This coming Wednesday is not only the 1st of May but it is also a day with a stacked card as we begin a busy, and potentially brilliant month of Asian boxing. And if we're being honest we begin the month with a genuinely brilliant card courtesy of Dangan, who put on not only a brilliant title bout, but 3 other bouts worthy of note. This is a good a domestic card, on paper, that we've seen in 2019.
The main event is a Japanese Featherweight title bout, which will pit national champion Taiki Minamoto (16-5, 13) against mandatory challenger Reiya Abe (19-2, 9), The hard hitting champion really impressed us in his title win, dominating Takenori Ohashi in April 2018, but looked very beatable in his first defense, scoring a late stoppage in a nip and tuck bout against Tatsuya Otsubo. Abe on the other hand has been in impressive through the last few years with 11 straight wins, including victories over Tsuyoshi Tameda, Joe Noynay and Satoshi Hosono. This will be a fantastic match up between a boxer-puncher and a brilliant slick boxer and we're really, really looking forward to this. It could be very special. Our full preview of this bout can be read heere Minamoto and Abe clash in mouth watering Featherweight title bout!
In the chief support bout we'll see Hinata Maruta (8-1-1, 7) look to build on his December win over Tsuyoshi Tameda as he takes on Coach Hiroto (13-2-2, 4). For Hiroto this will be his first bout since fighting to a draw with Ryo Hino in January 2018, during which time he has been kicked out of the Kadoebi Gym for failing to make weight for a bout with Shohei Omori. Hiroto certainly has a point to prove, fighting under the Dangan banner for the first time, but will be the clear under-dog against Maruta, who is a super talent despite the two marks on his record. Our full preview of this bout is available here Maruta and Hiroto clash at Korakuen Hall!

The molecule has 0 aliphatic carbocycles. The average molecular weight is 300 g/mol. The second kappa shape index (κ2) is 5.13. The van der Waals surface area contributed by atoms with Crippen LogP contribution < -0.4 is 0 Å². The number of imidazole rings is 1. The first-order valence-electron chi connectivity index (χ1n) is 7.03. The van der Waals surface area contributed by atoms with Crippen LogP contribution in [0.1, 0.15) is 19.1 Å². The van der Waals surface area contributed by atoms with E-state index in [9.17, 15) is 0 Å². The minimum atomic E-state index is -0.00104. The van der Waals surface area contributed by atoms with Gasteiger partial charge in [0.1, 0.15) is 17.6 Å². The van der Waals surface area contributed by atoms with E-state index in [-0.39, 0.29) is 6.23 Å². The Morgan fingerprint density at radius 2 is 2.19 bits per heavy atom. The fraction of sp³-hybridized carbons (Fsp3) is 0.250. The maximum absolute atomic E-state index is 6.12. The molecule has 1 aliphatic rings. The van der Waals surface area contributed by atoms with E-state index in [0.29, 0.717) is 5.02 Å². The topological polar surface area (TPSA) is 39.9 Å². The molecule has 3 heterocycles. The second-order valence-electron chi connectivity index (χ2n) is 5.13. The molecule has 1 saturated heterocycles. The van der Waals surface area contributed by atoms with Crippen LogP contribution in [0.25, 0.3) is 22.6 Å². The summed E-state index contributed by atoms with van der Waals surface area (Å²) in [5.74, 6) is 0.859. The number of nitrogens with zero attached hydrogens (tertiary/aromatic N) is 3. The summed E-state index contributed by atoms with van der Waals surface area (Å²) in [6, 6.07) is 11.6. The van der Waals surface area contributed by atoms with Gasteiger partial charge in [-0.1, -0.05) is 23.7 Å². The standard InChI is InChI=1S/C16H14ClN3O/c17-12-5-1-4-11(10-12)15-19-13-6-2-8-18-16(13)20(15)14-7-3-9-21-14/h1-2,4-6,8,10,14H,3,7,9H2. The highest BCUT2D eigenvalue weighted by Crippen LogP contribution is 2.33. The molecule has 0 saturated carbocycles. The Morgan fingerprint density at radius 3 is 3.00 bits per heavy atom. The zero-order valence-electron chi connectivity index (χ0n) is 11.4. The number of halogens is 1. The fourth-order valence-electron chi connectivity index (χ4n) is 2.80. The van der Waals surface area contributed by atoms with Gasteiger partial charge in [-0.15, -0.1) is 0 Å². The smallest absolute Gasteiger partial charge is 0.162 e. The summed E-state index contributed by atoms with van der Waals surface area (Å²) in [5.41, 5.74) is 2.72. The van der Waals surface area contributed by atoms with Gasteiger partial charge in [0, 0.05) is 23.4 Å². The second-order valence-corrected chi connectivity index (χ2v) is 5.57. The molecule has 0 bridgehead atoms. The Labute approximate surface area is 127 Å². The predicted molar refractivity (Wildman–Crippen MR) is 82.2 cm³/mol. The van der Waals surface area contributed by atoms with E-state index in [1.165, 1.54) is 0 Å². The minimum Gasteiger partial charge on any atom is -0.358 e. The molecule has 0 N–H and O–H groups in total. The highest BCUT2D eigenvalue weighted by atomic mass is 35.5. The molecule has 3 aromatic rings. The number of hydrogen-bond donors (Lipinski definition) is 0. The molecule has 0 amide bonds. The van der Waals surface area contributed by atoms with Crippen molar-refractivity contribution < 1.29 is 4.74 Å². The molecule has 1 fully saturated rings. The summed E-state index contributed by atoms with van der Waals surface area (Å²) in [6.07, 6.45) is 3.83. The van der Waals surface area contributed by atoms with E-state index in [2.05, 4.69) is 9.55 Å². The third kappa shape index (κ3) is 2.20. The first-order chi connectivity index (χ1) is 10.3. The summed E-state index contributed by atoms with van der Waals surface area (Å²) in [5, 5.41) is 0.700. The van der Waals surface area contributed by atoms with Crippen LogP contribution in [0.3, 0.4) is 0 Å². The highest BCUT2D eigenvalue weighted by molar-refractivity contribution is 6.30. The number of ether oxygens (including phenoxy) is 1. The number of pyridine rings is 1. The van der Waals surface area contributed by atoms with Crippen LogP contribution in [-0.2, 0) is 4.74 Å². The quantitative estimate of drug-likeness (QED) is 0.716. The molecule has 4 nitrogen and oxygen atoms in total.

Another brilliant bout on this show will see the hard hitting Masamichi Yabuki (8-3, 8) take on skilled youngster Ryuto Oho (12-4-1, 4), in a bout rearranged from March. The bout had to be delayed due to Oho suffering an injury but he now seems to be healthy in what is regarded as being a Japanese title eliminator. This promises high quality boxing, exciting exchanges and real action. A potential classic, and a bout that may have been helped in it's delay, by being added to such a stacked card, getting more eyeballs on the fighters.
One other bout worthy of note will see former amateur standout out Motoki Osanai (3-2, 1) look to record his third straight win, as he takes on Naoto Fujimoto (11-9-1, 5). Osanai turned professional with big expectations but hasn't yet found his groove in the pro ranks and has been fighting between Super Flyweight and Super Bantamweight. If he can find his place he has the ability to really put this poor start behind him. On paper Fujimoto looks like a bit of a nothing opponent, but the reality is that he's a nightmare to fight and we're expecting him to make this bout ultra-competitive and there could just be a round or 2 separating the men at the end of the scheduled 8.
We get Japanese title action from the Korakuen Hall this coming Thursday as the next Diamond Glove card takes place.